Estonia is also using blockchain technology to fight corruption and data theft. The government has a high-tech program called e-Estonia that connects the databases of several governmental agencies. Public data regarding health records, judiciary information, and commercial registries come together to create a virtual profile of every citizen.


Denmark is one of the first countries to embrace blockchain technology. In 2014, the Danish Social Democratic Party was the first political institution to use a blockchain-based voting system. Its success prompted the government to look into ways of implementing it for other national and presidential campaigns. The project is currently in the experimentation stage.


The first regulated digital token issued by a European nation was BitcoinETI in Gibraltar’s tiny British overseas territory in 2016. It was shortly followed by Rock Token (RKT), which became available on a subsidiary blockchain for its stock exchange (GBX).


The Government of Uganda has struck a collaboration with tech startup MediConnect to track medical drugs in the country. With the help of a blockchain-based data system, they hope to prevent medicine counterfeiting. The platform would act as a reliable supply chain between pharmaceutical companies and local retailers.


Brazil has a new ally in its heavy war with deep-rooted corruption in the form of blockchain technology. One of its states, Bahi, works to implement a blockchain-based system that would make public bids on contracts transparent and less prone to fraud and nepotism. The program receives funding from the World Bank, and it is a small but significant step in monitoring public funds in Brazil.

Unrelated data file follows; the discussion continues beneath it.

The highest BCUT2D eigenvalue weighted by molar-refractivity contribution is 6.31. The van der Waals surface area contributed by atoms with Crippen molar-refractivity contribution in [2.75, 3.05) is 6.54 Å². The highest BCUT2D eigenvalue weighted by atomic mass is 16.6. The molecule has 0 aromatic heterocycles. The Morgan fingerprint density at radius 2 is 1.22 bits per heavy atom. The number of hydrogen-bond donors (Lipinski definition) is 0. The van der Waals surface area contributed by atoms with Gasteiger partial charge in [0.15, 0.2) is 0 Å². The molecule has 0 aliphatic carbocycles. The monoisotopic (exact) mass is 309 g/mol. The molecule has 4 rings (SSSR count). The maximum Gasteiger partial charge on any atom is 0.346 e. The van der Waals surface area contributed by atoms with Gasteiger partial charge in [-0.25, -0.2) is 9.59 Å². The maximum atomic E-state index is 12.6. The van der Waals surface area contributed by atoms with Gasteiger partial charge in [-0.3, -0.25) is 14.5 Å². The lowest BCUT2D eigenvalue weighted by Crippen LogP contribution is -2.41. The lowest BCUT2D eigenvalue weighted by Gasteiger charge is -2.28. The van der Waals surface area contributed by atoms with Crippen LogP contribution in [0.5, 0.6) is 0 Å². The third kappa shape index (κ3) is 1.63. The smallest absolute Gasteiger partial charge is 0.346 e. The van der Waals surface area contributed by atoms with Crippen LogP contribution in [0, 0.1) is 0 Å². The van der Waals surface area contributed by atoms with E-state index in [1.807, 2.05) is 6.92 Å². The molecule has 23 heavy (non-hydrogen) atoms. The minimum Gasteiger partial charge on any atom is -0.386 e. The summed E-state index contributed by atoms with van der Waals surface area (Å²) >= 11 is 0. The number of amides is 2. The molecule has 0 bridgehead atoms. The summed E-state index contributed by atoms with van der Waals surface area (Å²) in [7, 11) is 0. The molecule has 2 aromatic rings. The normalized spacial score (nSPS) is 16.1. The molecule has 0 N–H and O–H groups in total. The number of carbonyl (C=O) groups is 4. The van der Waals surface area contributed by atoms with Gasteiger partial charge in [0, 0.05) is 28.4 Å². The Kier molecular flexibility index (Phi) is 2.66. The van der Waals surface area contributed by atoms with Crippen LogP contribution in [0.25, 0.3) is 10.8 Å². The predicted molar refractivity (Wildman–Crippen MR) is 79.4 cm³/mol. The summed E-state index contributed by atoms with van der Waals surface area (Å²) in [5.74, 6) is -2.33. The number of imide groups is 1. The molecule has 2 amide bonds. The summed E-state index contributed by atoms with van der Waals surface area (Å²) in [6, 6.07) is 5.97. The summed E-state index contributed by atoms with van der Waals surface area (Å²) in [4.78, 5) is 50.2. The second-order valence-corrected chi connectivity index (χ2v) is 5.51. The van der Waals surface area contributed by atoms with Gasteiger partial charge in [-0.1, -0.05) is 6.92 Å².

The desperate drowning of the Venezuelan economy is no longer a secret. The country’s soaring hyperinflation has led to a staggering increase in crime, hunger, and poverty. However, it has also led to Venezuela becoming the first state to issue a digital currency in the form of Petro.

Venezuela President Nicolas Maduro hopes to revive the abject state of his country through blockchain technology. He backs the success of Petro on the immense resources of oil, gold, and iron that are more or less at his disposal. Plans to force citizens to pay for passports only with cryptos are currently underway.

Unfortunately, not too many investors are buying into his idea. Accusations of intellectual theft and cloning of the open-source crypto Dash have hampered the first governmental-issued digital token development even further.


Singapore is currently working on a country-scale blockchain system called Project Ubin. It is a never-before-seen collaboration between banks and tech companies that aims to improve the country’s payment system. The result should lead to instant currency conversions that would be free of intermediary taxes.


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The most ambitious and tech-oriented emirate in the UAE is looking to take blockchain use a step further. Dubai wants to be the first government in the world to run all of its transactions through blockchain by 2020. The officials estimate a significant cost reduction of more than $1 billion per year merely by processing visas, contracts, and other documents through this technology.